Lots of things have matured over the last few decades. I’ve been fortunate to see several trends grow beyond my wildest childhood dreams.
When I was a teenager, many, many moons ago, hot-rodding became an obsession. When an opportunity to buy a worn-out 1948 Willys Jeep, from an old guy outside of town came along, it wasn’t long before the thing was sitting at my house. After driving it for a while I decided that it needed new rings, so the motor came out and new parts went in. Bigger tires followed, then a transmission rebuild, new seats… oh and a license plate.
Eventually, a moderately modded 406 cubic inch small-block Chevy wound up under the hood. I built the motor with a lumpy cam, four barrel carb, headers, old-style “194” iron heads (with steam holes) and a host of other go-fast goodies. Naturally, the frame had to be boxed in, a heavy-duty Dana 60 rear axle had to be added, ladder bars were mandatory to keep the drive shaft intact and the large 15” x 38” Monster Mudders sounded great at highway speeds.
There was no fuel injection, WiFi telemetry, or microcontroller anything. Nevertheless, the Willys was pretty squirrely off the line and keeping up with (or passing) traffic, was a non-issue.
In my motorhead youth, I also had a 1969 Dodge Coronet, with a 383, that I had to rebuild after spinning a rod bearing. A 1956 Chevy 4-door with a 409 and Muncie 4-speed was another project that I wrenched on before heading off to college.
Off-The-Shelf in the day meant hanging with my long-time friend Gene Cody, at his auto parts store and literally going through boxes, on the shelves, to find a part that would work for one of my projects. Gene seemed to have bypassed the “web page” marketing era completely and went directly to social media. Off-the-shelf, indeed.
That Was Then, This Is Now
The hot rod industry has changed.
Today we have companies like Nelson Racing Engines, supplying engines that can only be described as ridiculous. Its big-block Chevy, inter-cooled, dual turbo 572 produces a staggering 2,500 horsepower with 2,300 lb/ft of torque on a race gas/methanol mix. The engine comes fully tuned and tested for a cool $50,000. Although much of this ridiculousness comes from the turbos and cubic inches, the electronic fuel injection, ignition and engine controls keep everything in sync and from exploding into a million pieces. Needless to say, physical computing lives in these engines, via sensors, actuators, solenoids, pumps and microcontrollers.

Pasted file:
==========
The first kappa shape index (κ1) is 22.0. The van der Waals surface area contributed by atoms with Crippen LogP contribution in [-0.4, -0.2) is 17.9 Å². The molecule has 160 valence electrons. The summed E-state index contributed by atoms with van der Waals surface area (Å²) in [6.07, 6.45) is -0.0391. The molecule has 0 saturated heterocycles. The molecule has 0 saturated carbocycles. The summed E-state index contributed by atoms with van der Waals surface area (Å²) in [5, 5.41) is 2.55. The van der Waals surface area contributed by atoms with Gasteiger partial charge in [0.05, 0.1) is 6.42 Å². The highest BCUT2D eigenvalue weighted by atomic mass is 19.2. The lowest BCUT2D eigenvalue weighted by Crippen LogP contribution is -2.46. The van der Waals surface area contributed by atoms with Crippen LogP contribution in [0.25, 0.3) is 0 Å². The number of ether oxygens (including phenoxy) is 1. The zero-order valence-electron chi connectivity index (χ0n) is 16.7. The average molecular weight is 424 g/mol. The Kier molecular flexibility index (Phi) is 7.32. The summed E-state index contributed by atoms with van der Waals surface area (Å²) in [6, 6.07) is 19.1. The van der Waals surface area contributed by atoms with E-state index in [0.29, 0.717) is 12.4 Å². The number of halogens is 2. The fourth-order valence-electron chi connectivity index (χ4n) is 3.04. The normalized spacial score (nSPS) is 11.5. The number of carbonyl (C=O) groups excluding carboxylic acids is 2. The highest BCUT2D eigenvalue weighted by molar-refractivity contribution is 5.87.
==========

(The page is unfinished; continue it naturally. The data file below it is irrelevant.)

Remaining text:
Yes… you can buy these things, off-the-shelf. And, be sure to peruse Nelson’s extensive library of videos.
Nelson also sells a bullet-proof, non-turbo 572, that produces 750 horsepower and 720 lb/ft of torque. At $15,500, considering what goes into building an engine, it seems like a bargain to me. Order one today.
Sadly, traditional hot-rodding isn’t top on my list right now. I have two cars, a family, a house, a dog and we all get caught up in the everyday bustle of modern living. On a good note, the faithful-old XR 600, Honda four-stroke dirt bike, which I bought new in 1988, sits patiently out in the garage, just waiting for the day we’ll return to the dunes, wide-open dirt roads and forest trails.
But I’m still able to satisfy a pseudo hot-rod itch, by building projects and writing about the latest physical computing, micro-controller and electro-mechanical gear that you can simply order off the Internet.
Adafruit and Sparkfun have been the hot ticket spots for parts for a long time. Now, we have Alibaba, Amazon and Banggood selling everything from 1/8-watt resistors, to surface-mount system-on-chips (SoC), to a bi-directional SFP+ 10 G fiber optic transceiver, whatever that is.
Rock It in 2018
And, it’s only going to get better.
Looking ahead, 2018 is shaping up to be a stellar year for new ideas, new parts and new projects. The physical computing world is maturing and awesome new gadgets are available for a couple of clicks and a credit card number. Linux dominates physical computing. And, there’s growing interest again in space.
Now if I could only find a nice, solid 1950 Willys station wagon, an extra 3 months of time and $15+ grand for a 572 big block.
The New Stack is a wholly owned subsidiary of Insight Partners, an investor in the following companies mentioned in this article: Shelf.